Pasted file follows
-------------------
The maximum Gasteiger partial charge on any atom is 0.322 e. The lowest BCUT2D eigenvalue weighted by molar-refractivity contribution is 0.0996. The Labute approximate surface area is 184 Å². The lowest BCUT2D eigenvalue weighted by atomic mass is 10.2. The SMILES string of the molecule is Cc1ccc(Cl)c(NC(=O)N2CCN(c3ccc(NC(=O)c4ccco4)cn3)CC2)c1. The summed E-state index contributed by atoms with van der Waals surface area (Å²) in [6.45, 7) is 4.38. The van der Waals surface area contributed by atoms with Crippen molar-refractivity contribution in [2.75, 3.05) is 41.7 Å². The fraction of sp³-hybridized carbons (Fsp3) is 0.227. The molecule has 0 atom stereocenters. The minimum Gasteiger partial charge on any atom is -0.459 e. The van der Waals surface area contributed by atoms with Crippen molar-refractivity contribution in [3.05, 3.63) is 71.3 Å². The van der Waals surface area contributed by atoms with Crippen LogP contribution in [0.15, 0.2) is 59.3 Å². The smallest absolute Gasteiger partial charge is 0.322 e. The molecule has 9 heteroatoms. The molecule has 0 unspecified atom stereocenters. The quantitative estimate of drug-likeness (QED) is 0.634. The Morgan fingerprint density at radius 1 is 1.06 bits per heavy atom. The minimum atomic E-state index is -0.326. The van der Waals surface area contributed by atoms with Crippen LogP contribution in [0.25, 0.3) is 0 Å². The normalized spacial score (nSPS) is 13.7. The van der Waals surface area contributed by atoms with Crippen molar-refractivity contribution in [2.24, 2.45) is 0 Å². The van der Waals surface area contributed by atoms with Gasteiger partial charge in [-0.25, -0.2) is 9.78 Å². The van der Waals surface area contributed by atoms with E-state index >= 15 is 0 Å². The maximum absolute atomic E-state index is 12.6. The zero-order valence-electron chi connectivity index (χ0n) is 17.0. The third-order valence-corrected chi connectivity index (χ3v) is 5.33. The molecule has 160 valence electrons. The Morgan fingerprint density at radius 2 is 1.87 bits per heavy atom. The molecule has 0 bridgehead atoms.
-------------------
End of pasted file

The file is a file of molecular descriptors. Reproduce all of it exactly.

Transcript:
The maximum Gasteiger partial charge on any atom is 0.322 e. The lowest BCUT2D eigenvalue weighted by molar-refractivity contribution is 0.0996. The Labute approximate surface area is 184 Å². The lowest BCUT2D eigenvalue weighted by atomic mass is 10.2. The SMILES string of the molecule is Cc1ccc(Cl)c(NC(=O)N2CCN(c3ccc(NC(=O)c4ccco4)cn3)CC2)c1. The summed E-state index contributed by atoms with van der Waals surface area (Å²) in [6.45, 7) is 4.38. The van der Waals surface area contributed by atoms with Crippen molar-refractivity contribution in [2.75, 3.05) is 41.7 Å². The fraction of sp³-hybridized carbons (Fsp3) is 0.227. The molecule has 0 atom stereocenters. The minimum Gasteiger partial charge on any atom is -0.459 e. The van der Waals surface area contributed by atoms with Crippen molar-refractivity contribution in [3.05, 3.63) is 71.3 Å². The van der Waals surface area contributed by atoms with Crippen LogP contribution in [0.15, 0.2) is 59.3 Å². The smallest absolute Gasteiger partial charge is 0.322 e. The molecule has 9 heteroatoms. The molecule has 0 unspecified atom stereocenters. The quantitative estimate of drug-likeness (QED) is 0.634. The Morgan fingerprint density at radius 1 is 1.06 bits per heavy atom. The minimum atomic E-state index is -0.326. The van der Waals surface area contributed by atoms with Crippen LogP contribution in [0.25, 0.3) is 0 Å². The normalized spacial score (nSPS) is 13.7. The van der Waals surface area contributed by atoms with Crippen molar-refractivity contribution in [2.24, 2.45) is 0 Å². The van der Waals surface area contributed by atoms with Gasteiger partial charge in [-0.25, -0.2) is 9.78 Å². The van der Waals surface area contributed by atoms with E-state index >= 15 is 0 Å². The maximum absolute atomic E-state index is 12.6. The zero-order valence-electron chi connectivity index (χ0n) is 17.0. The third-order valence-corrected chi connectivity index (χ3v) is 5.33. The molecule has 160 valence electrons. The Morgan fingerprint density at radius 2 is 1.87 bits per heavy atom. The molecule has 0 bridgehead atoms.